As a government official in several administrations, an American and a Jew, I see Israel from multiple perspectives. Israel plays a strategic role in advancing American interests in the Middle East; Israel and the United States share a common set of democratic values; Israel is the Third Jewish Commonwealth, returning the Jewish people to their homeland after 2,000 years of exile; and it is the home of relatives and friends, as well as the final resting place of my great-grandfather and grandfather.
I believe that President Barack Obama's course is essential to achieve the hopes I have for Israel's future — notwithstanding the recent controversy over the president's remarks about Israeli-Palestinian negotiations.
First, the Obama administration has generated international pressure to confront Iran, Israel's most dangerous threat. The president is determined to "prevent Iran from acquiring nuclear weapons."
As a result of U.S.-orchestrated sanctions, Iran is cut off from large parts of the international financial system, its economy hobbled. Most American and European companies have departed.
The administration has taken on Islamic terrorism, from weakening al Qaeda with drone attacks and killing Osama bin Laden to providing support to help governments in the Middle East and North Africa combat radicalism.
Second, with congressional support, the president has increased military assistance to Israel to $3 billion and provided an additional $205 million to help produce an Israeli-developed short-range rocket defense system, Iron Dome, which already has intercepted rockets from Gaza and saved Israeli lives.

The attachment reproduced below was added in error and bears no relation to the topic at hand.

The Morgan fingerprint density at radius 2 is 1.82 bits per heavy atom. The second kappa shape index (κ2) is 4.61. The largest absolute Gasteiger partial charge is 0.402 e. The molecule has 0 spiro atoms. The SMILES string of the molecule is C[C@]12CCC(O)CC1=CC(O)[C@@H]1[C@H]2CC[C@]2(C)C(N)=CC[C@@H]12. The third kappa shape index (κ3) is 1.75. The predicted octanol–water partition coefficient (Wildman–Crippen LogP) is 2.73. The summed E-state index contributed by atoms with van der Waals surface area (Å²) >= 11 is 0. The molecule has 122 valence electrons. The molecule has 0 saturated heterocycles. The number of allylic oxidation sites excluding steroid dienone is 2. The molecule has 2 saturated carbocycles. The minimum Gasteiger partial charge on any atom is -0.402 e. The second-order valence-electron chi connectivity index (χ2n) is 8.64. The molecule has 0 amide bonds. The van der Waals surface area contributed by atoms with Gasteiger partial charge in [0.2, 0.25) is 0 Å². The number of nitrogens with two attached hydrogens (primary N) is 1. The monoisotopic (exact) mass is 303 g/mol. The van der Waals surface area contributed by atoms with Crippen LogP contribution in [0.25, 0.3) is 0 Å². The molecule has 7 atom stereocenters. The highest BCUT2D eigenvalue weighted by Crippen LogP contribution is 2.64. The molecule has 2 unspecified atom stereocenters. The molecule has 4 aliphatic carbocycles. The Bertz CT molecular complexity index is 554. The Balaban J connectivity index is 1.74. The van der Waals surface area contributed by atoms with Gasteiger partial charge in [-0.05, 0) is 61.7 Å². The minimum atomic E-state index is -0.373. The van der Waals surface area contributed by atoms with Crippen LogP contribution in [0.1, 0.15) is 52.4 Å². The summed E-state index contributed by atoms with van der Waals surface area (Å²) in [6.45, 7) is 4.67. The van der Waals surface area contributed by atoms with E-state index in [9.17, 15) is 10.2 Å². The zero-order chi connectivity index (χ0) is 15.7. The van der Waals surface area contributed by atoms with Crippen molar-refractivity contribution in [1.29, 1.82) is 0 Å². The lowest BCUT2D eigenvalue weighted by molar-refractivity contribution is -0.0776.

Third, the administration has taken head-on the campaign to delegitimize Israel as a Jewish state. He told the U.N. General Assembly that "Israel's existence must not be a subject for debate" and said, "Efforts to chip away at Israel's legitimacy will only be met by the unshakeable opposition of the United States."
The controversy over the president's position on the Israeli-Palestinian peace process has colored the view of some Israel supporters, who did not listen to what the president said. His May 19 speech on the Arab Spring and his May 22 AIPAC speech are bookends that should be reassuring to Israeli supporters and are in Israel's best interests.
It is critical to understand that the president was not only trying to reignite the stalled peace process, but also to head off a serious looming danger to Israel: a unilateral declaration by the U.N. General Assembly in September recognizing Palestinian statehood.
By giving the Europeans an alternative, the president's approach gives him leverage to urge them to join him in voting against the U.N. resolution.
Israel is isolated because of its policies on settlements in the West Bank. The Obama initiative provides the opportunity for key nations to support the U.S. government's effort to support Israel at the United Nations.
In his speeches, the president emphasized that peace could not be imposed on Israel and that Israel should not be expected to negotiate with Hamas so long as it is committed to Israel's destruction. He said that the withdrawal of Israeli military forces from the West Bank should occur only when the Palestinians can keep the peace, and that their state should be "non-militarized."
He stressed that the status of Jerusalem and Palestinian refugees should be left to later.
What he did not say was that Israel should be required to withdraw to pre-1967 borders; quite the contrary. He said that negotiations should be based on "the 1967 lines with mutually agreed swaps."
As the president stressed at AIPAC, this means "by definition" that the "parties themselves will negotiate a border that is different than the one that existed" before the Six-Day War in June 1967.
Lost in the fog of controversy is the fact that expansion of settlements does not strengthen Israel's security; it makes a two-state solution more difficult.
It's time for the American Jewish community, and Israel supporters everywhere, to recognize that the president 's broad principles — apparently accepted by the chief Palestinian negotiator, Saab Erekat — provide the key to a safe and secure Jewish state.
Ambassador Stuart E. Eizenstat is now a partner at a Washington law firm.